Monthly Archives: July 2015

Fix Indesign hyperlink to an image issue

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InDesign script Screen ShotHeres another cool little trick that I just stumbled across. Apparently Indesign on Adobe CS6 has a bug that doesn’t allow you to make an image have a hyperlink. This is a handy thing to be able to do, so you can produce a pdf for people and they can click on an image and it will take them to a particular webpage.

So your supposed to be able to do thisin Indesign CS6, but somewhere along the way, the URL gets corrupted and the link goes to no where.

Go to this link to read about his problem:

https://support.oomphhq.com/entries/21773377-Update-Hyperlink-Bug-in-InDesign-CS6

Here’s an Adobe forum with the script you need to copy and save as a .jsx file to use to fix this problem: (scroll down to aybee101 06/11/2012 2:29 AM)

https://forums.adobe.com/thread/1016015?start=40&tstart=0

And heres a step by step guide on how to install a script in Adobe InDesign:

http://indesignsecrets.com/how-to-install-scripts-in-indesign.php

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Write to NTFS (windows) hard drives on a Mac

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Screen Shot 2015-07-02 at 7.53.50 pmThis is a cool little trick for all mac users to be able to write to previously unwritable NTFS drives

( like the stock standard WD drives )

This is cool stuff… (and it’s not hard to follow)

Writing to NTFS drives is a functionality that’s been built into OS X for some time. For whatever reason, though, it’s an option that Apple has chosen to hide from the sight of the average user. What this means for you is that in order to enable writing to an NTFS drive, you’re going to need to dive into Terminal which is located within the Utilities folder.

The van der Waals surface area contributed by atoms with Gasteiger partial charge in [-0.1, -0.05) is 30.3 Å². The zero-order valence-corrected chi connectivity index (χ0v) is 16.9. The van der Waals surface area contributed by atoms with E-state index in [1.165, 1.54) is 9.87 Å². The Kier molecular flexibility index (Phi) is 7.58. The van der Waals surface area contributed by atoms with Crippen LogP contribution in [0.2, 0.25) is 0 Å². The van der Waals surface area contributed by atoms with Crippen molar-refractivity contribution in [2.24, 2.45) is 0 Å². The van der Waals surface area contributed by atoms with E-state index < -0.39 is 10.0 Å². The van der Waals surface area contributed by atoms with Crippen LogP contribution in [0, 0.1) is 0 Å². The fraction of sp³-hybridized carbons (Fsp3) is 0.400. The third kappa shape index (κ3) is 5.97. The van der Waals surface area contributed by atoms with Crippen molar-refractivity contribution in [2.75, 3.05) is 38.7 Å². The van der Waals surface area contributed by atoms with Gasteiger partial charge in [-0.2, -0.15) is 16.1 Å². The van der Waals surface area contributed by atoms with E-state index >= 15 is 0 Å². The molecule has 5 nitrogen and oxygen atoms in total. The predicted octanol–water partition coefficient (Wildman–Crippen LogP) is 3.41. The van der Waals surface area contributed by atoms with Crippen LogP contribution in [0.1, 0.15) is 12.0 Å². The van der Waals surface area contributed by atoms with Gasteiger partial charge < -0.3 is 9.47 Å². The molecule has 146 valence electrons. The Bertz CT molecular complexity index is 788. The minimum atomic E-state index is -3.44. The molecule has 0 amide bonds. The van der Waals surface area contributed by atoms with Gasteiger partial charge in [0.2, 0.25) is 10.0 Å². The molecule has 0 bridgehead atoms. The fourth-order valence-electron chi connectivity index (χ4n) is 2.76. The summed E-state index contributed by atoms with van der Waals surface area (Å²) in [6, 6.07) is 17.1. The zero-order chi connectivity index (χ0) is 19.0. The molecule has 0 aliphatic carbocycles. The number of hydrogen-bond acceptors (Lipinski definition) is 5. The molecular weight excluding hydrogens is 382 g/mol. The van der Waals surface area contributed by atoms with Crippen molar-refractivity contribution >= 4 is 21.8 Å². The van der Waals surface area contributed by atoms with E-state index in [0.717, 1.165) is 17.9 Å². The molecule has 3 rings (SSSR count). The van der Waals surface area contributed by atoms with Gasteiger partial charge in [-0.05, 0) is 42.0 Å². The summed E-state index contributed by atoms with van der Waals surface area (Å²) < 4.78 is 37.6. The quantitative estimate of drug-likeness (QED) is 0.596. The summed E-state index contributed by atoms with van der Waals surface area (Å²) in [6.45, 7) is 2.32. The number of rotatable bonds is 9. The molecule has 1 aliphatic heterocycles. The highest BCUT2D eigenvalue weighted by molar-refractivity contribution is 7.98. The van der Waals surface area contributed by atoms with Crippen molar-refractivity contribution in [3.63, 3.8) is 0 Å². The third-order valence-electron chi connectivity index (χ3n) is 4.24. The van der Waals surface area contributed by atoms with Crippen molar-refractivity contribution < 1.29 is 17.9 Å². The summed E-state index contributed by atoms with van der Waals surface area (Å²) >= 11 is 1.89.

Once in Terminal type:

sudo nano /etc/fstab

The sudo command is telling Terminal that you’d like to be granted administrator access to the command line. That means you’re going to need to enter the administrator password and press Enter.

If you’ve never used Terminal before, it might come as a surprise that when entering a password, rather than showing what you’re typing Terminal will show nothing at all.

When you’re finished typing your password, you’ll be brought to a program that looks like something out of the 80’s. The program is called nano and it’s the text editor that’s built into Terminal. The file that you’ll edit is called stab.  It’s a system configuration file that’s responsible for the drives and partitions connected to the Mac.

Within nano type:

LABEL=drivename none ntfs rw,auto,nobrowse

Make sure to replace drivename with the name of the drive. The drive’s name should contain no spaces, as adding a space to the configuration file would tell your Mac to interpret whatever’s after that space as a separate command.

Finally, press Control-O to save the file and Control-X to exit nano.

With the hard work of editing system configuration files out of the way, navigate to Finder and unmount the drive. When the drive has been unmounted, unplug it from the Mac and then plug it back in.

You’ll notice that the drive no longer shows up in Finder’s Devices menu or on the desktop. This is due to it’s precarious existence as a hidden feature. Luckily, there’s a pretty simple workaround for this. Within Finder’s menubar, click Go and then Go to Folder. Type /volumes as the path and press Enter. 

Once inside OS X’s hidden Volumes folder, you can drag your NTFS drive to the sidebar underneath the Favorites tab in the sidebar for easy access. You’re now able to read and write to an NTFS drive!

UPDATE: While this fix works the first time to access an NTFS formatted hard drive, I found the next time I went to view the hard drive, I couldn’t find the drive at all! So I reversed this process and took all that stuff I had just pasted into terminal OUT.. then I simply installed Paragon’s NTFS For Mac OS X

Install this as a trial and give it a try (it’s worth buying) and you have full access forever to any NTFS hard drive. I should have tried that first! as I was trying to access someone’s hard drive with a strict deadline and this saved the day.